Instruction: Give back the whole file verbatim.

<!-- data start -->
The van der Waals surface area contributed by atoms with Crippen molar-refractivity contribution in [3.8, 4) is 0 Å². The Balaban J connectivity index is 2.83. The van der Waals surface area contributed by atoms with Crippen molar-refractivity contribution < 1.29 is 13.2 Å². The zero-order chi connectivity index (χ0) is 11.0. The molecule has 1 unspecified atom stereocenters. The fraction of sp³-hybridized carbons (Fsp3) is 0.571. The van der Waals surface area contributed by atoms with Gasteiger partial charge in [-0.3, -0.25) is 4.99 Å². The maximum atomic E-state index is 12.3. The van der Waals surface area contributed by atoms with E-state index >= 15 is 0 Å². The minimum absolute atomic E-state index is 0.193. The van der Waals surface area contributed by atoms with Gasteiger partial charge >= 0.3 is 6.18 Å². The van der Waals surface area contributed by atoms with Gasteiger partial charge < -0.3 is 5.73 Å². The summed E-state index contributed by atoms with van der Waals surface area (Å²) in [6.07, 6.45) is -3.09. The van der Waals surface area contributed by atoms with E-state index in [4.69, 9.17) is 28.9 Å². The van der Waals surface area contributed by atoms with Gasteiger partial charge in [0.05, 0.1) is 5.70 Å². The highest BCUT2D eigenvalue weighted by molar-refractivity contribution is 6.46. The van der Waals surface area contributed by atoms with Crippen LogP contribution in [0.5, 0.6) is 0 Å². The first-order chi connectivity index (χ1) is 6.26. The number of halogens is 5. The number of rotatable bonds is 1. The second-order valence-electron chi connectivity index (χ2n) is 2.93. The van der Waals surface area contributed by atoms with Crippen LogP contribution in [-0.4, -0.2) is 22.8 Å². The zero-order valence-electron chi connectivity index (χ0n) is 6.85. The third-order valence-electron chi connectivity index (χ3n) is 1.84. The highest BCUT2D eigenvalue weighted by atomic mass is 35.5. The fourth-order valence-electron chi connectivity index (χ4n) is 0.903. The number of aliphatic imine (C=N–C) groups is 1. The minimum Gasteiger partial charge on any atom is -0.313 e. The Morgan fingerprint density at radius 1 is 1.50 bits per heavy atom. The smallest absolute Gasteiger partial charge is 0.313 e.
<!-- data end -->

The van der Waals surface area contributed by atoms with Crippen molar-refractivity contribution in [3.8, 4) is 0 Å². The Balaban J connectivity index is 2.83. The van der Waals surface area contributed by atoms with Crippen molar-refractivity contribution < 1.29 is 13.2 Å². The zero-order chi connectivity index (χ0) is 11.0. The molecule has 1 unspecified atom stereocenters. The fraction of sp³-hybridized carbons (Fsp3) is 0.571. The van der Waals surface area contributed by atoms with Gasteiger partial charge in [-0.3, -0.25) is 4.99 Å². The maximum atomic E-state index is 12.3. The van der Waals surface area contributed by atoms with E-state index >= 15 is 0 Å². The minimum absolute atomic E-state index is 0.193. The van der Waals surface area contributed by atoms with Gasteiger partial charge >= 0.3 is 6.18 Å². The van der Waals surface area contributed by atoms with Gasteiger partial charge < -0.3 is 5.73 Å². The summed E-state index contributed by atoms with van der Waals surface area (Å²) in [6.07, 6.45) is -3.09. The van der Waals surface area contributed by atoms with E-state index in [4.69, 9.17) is 28.9 Å². The van der Waals surface area contributed by atoms with Gasteiger partial charge in [0.05, 0.1) is 5.70 Å². The highest BCUT2D eigenvalue weighted by molar-refractivity contribution is 6.46. The van der Waals surface area contributed by atoms with Crippen LogP contribution in [0.5, 0.6) is 0 Å². The first-order chi connectivity index (χ1) is 6.26. The number of halogens is 5. The number of rotatable bonds is 1. The second-order valence-electron chi connectivity index (χ2n) is 2.93. The van der Waals surface area contributed by atoms with Crippen LogP contribution in [-0.4, -0.2) is 22.8 Å². The zero-order valence-electron chi connectivity index (χ0n) is 6.85. The third-order valence-electron chi connectivity index (χ3n) is 1.84. The highest BCUT2D eigenvalue weighted by atomic mass is 35.5. The fourth-order valence-electron chi connectivity index (χ4n) is 0.903. The number of aliphatic imine (C=N–C) groups is 1. The minimum Gasteiger partial charge on any atom is -0.313 e. The Morgan fingerprint density at radius 1 is 1.50 bits per heavy atom. The smallest absolute Gasteiger partial charge is 0.313 e.